Computer Model Reveals Secrets of Tides
(Published in the Quoddy Tides, February 11, 2000)
Anyone who is familiar with Cobscook Bay knows about its tides. With an average height of 18-20 feet, the spring tides can push 30 feet in height during extreme weather. The strong tides and cold waters support an environment that allows an extraordinary number of different marine species to thrive in its waters and along its shore. Understanding these tides and how th e water that forms them moves about in the Bay can help us make decisions that will keep the Bay a productive economic resource.
David Brooks grew up in Eastport and is now an oceanography professor at Texas A &M University. He has been studying how tides flow in and out of Cobscook Bay for over ten years. His work began with studies of the possible impacts of tidal power projects proposed in the 1950's. His current research focuses on circulation patterns in the bay, that is, where the water goes and how long it stays. He gathers information from various parts of the Bay and enters it into computer models to produce moving pictures of how particles or nutrients dissolved in the water move with the tidal currents.
Each pulse of the tide into the bay carries with it the cold and nutrient rich ocean waters of the Gulf of Maine. As the tide recedes, it draws out excess nutrients, waste products, and pollutants deposited in the bay from feeding marine organisms and human activity. The twice daily flushing of the bay enhances the habitat for shellfish and other marine invertebrates, such as starfish, clams, or bloodworms, found here. It is also one important factor that influences the success of aquaculture within the bay. Brooks' computer models show us where the tides quickly flush out excess materials and where they are more likely to deposit nutrients or pollutants.
Some water stays in certain places in Cobscook Bay for a long time, while other water is flushed out on the next tide. Whether the water, and whatever plant or animal material it carries, lingers for a while or turns around and leaves depends on where the tides have carried it. Brooks' models show a pair of 'counter-rotating back eddies' in the central portion of the bay, near the mouth of the Pennamaquan River and at the head of South Bay. These eddies form when the huge volume of water on the incoming tide hits the narrow openings on each side of Falls Island. Not all of it can push through at once. The water forced backward creates these eddies, which influence how long water stays in various parts of the Bay.
The waters found in the innermost reaches of Whiting Bay and South Bay are flushed out at a much slower rate than the waters flowing between Gove Point and Birch Point. This flushing action creates different conditions that may benefit one type of marine animal over another. The abundance of scallops found in South Bay are probably due to slower cycling of the waters there, which allows more food and scallop larvae, or spat, to settle in this part of the Bay.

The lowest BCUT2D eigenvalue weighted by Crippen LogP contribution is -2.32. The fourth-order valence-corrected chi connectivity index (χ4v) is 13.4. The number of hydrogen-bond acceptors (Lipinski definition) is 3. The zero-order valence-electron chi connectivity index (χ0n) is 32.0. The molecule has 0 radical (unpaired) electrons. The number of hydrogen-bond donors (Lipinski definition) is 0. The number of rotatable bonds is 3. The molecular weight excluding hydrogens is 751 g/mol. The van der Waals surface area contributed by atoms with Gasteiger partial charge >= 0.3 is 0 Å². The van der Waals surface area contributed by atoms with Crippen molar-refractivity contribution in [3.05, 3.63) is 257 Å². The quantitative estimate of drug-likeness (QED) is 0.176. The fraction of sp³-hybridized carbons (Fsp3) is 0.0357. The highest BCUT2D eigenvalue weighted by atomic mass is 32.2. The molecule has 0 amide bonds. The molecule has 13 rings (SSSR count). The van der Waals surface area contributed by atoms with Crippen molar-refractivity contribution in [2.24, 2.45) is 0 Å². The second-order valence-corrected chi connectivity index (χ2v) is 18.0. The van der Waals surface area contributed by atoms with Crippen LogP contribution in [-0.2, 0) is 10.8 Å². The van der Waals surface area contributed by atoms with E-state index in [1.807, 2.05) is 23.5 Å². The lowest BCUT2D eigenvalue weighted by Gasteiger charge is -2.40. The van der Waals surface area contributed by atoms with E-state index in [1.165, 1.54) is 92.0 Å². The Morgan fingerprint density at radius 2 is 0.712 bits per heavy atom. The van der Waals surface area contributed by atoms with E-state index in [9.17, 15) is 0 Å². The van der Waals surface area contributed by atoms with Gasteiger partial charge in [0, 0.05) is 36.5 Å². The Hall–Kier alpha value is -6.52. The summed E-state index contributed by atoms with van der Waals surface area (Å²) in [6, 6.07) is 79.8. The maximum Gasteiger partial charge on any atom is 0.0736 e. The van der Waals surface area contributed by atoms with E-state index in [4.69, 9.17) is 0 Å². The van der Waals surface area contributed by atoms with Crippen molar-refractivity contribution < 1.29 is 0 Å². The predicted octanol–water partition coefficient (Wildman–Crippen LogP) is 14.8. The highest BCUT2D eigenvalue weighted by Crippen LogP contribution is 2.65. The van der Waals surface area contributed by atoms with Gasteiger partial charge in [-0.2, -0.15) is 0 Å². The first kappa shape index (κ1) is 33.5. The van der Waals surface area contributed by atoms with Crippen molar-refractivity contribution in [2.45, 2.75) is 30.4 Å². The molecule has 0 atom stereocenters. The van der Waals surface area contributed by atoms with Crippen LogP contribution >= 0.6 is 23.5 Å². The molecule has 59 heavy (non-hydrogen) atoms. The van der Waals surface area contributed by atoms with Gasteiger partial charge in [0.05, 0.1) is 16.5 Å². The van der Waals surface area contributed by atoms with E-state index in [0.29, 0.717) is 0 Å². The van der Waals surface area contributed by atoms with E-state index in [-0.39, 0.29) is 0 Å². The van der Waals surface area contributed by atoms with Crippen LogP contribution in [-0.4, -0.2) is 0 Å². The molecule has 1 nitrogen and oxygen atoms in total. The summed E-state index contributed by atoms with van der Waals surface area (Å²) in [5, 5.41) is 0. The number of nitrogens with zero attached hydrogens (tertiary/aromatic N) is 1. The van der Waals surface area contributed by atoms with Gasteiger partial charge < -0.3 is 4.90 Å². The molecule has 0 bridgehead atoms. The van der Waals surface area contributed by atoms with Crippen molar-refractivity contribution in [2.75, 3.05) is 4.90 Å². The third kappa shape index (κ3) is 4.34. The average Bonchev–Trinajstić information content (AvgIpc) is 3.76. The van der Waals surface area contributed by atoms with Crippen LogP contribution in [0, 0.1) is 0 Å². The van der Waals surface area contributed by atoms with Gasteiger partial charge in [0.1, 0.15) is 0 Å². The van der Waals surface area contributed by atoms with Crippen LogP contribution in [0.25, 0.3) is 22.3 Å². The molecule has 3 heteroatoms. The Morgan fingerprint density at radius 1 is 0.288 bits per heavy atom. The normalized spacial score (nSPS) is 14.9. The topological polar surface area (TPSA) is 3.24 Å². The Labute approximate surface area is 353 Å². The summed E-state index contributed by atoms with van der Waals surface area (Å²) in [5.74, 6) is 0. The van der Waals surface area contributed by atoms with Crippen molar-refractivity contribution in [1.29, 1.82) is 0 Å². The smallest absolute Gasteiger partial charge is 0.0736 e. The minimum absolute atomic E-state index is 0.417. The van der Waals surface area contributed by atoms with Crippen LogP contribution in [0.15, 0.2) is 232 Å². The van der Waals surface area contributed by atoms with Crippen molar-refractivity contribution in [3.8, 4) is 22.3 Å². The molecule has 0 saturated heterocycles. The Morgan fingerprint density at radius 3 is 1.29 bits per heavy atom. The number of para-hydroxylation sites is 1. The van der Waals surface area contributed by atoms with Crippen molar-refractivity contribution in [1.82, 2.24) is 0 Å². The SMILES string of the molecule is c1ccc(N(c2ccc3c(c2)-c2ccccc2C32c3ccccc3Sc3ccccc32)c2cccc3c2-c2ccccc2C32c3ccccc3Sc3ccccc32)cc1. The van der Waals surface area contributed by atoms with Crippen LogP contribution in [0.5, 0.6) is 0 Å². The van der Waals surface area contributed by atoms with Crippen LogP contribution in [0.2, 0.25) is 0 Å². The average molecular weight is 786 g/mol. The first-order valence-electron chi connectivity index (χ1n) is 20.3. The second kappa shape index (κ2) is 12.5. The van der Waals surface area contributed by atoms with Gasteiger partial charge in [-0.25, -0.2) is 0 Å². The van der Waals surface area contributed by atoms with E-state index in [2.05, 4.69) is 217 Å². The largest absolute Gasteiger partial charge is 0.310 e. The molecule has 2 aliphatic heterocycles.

Another important source of information about Cobscook Bay and its tides is found in the knowledge of people like George Harris, who live around the bay and work its waters. Harris, a long-time Eastport fisherman and the city's harbormaster for many years, drew a series of maps for the Quoddy Spill Prevention Group showing how the waters move around the bay. They are remarkably consistent with Brooks' modeling results in many important ways.
Brooks explains, "Both show that the tidal flood seems to be felt first off Estes Head, where the current reverses and flows strongly inward while the ebb continues between Gove and Birch Points farther west." He believes that first-hand, local knowledge is indispensable and serves as a valuable resource in any study of the region.
This combination of local knowledge and scientific research is continuing and contributing to a larger understanding of how the Bay works. Currently, Chris Bartlett of the Sea Grant Program, Scott Fraser of the Shead High School and Heidi Leighton of the Cobscook Bay Resource Center are leading a joint effort to test the results of Dave Brooks research. Drifting devices are released at various points in the Bay and their movements mapped to show where the tides carry objects placed in the water.
This research has real importance to anyone who uses the bay. It can help the finfish aquaculture industry determine where to best site pens as well as determine the Bay's overall capacity for aquaculture activity. Brooks notes that most of the existing pen sites in the eastern and central arms of Cobscook Bay appear to be well chosen, in areas where the tidal currents are strong and excess nutrients are flushed out within a few days. It can also provide key information to local fishermen working on improving the bay's scallop fishery through collection and distribution of scallop spat.
As Brooks puts it, "Improved understanding of how the bay works will help local managers make sound decisions about economic development in the bay while maintaining its natural beauty and clean waters." A copy of his report is available at the Cobscook Bay Resource Center in Eastport. His computer models can be viewed at the following internet website: http://cobscook.tamu.edu
This column was prepared by Cheryl Daigle and Jim Dow. Cobscook Soundings was a monthly column produced by the Maine Chapter of The Nature Conservancy. Its purpose was to share what is known about the workings of the Cobscook Bay marine environment, so that all who make decisions about the use or care of the bay have the best available information.
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